forwarding the data in the second format from the first access gateway to a first server;
converting a portion of the data in the second format into an information query;
forwarding the information query from the first server to a database host;
formatting the information query at the database host for recognition by at least one database; and
forwarding the formatted information query to the at least one database.
2. The method of claim 1 wherein the access device is selected from the group consisting of a mobile phone and a television.
3. The method of claim 1 wherein the first format is selected from the group consisting of short message service (SMS), wireless access protocol (WAP) and American Standard Code for Information Interchange (ASCII).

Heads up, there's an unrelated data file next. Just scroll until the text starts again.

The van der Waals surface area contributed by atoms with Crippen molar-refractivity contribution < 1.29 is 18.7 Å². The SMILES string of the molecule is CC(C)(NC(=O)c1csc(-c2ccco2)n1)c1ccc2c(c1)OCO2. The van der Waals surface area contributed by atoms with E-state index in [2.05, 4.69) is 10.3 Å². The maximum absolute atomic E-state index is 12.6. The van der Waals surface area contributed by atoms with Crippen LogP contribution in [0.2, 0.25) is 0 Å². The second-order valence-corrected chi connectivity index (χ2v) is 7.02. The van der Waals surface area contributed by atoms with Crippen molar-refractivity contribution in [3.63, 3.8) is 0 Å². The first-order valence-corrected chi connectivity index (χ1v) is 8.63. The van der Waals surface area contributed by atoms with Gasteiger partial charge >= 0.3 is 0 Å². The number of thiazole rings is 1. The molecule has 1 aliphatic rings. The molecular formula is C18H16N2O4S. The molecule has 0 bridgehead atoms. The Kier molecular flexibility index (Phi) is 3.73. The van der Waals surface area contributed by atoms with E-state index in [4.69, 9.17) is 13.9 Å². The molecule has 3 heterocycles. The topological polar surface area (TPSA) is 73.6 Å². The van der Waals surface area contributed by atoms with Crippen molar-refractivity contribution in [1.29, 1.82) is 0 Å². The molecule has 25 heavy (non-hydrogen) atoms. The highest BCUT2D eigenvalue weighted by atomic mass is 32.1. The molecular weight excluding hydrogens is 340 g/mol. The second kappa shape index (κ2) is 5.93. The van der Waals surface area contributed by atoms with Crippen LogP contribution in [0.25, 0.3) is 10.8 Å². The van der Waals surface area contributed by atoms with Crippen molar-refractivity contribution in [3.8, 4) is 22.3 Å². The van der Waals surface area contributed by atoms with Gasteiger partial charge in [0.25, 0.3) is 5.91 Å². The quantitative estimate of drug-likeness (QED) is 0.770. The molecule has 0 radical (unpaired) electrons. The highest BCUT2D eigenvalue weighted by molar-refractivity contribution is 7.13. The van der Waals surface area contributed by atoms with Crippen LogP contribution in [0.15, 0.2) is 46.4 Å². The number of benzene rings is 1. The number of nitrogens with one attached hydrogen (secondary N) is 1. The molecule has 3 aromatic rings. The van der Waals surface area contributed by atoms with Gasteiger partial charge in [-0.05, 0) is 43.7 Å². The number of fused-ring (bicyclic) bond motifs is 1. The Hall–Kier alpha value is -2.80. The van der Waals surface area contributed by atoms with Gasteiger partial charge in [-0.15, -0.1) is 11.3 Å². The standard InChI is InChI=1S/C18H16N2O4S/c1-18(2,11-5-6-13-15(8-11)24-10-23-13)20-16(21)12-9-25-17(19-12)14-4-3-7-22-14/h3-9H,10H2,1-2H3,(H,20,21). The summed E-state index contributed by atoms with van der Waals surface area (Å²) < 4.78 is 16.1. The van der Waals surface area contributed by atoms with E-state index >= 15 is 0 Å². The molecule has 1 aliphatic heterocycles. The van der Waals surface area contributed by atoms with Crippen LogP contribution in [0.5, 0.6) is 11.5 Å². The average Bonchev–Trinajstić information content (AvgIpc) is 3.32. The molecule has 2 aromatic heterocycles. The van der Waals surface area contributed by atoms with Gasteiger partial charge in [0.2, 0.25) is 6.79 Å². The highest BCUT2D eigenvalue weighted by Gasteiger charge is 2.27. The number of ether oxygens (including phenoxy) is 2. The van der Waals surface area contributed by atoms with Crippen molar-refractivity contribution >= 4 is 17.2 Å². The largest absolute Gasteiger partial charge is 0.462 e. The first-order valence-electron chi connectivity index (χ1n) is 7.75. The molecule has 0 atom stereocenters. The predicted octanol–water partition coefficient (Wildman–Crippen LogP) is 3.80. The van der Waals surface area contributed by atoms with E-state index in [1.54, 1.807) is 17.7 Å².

4. The method according to claim 1, further comprising:
retrieving an answer to the formatted information query from the at least one database;
forwarding the answer to the formatted information query from the database host to a second server;
converting the answer to the formatted information query into a third format;
forwarding the answer to the formatted information query in the third format to a second access gateway;
formatting the answer to the formatted information query in the third format into a fourth format; and
forwarding the answer to the formatted information query in the fourth format to a second access device.
5. The method according to claim 4, wherein the first format and the fourth format are the same format.
6. The method according to claim 4, wherein the first format and the fourth format are different formats.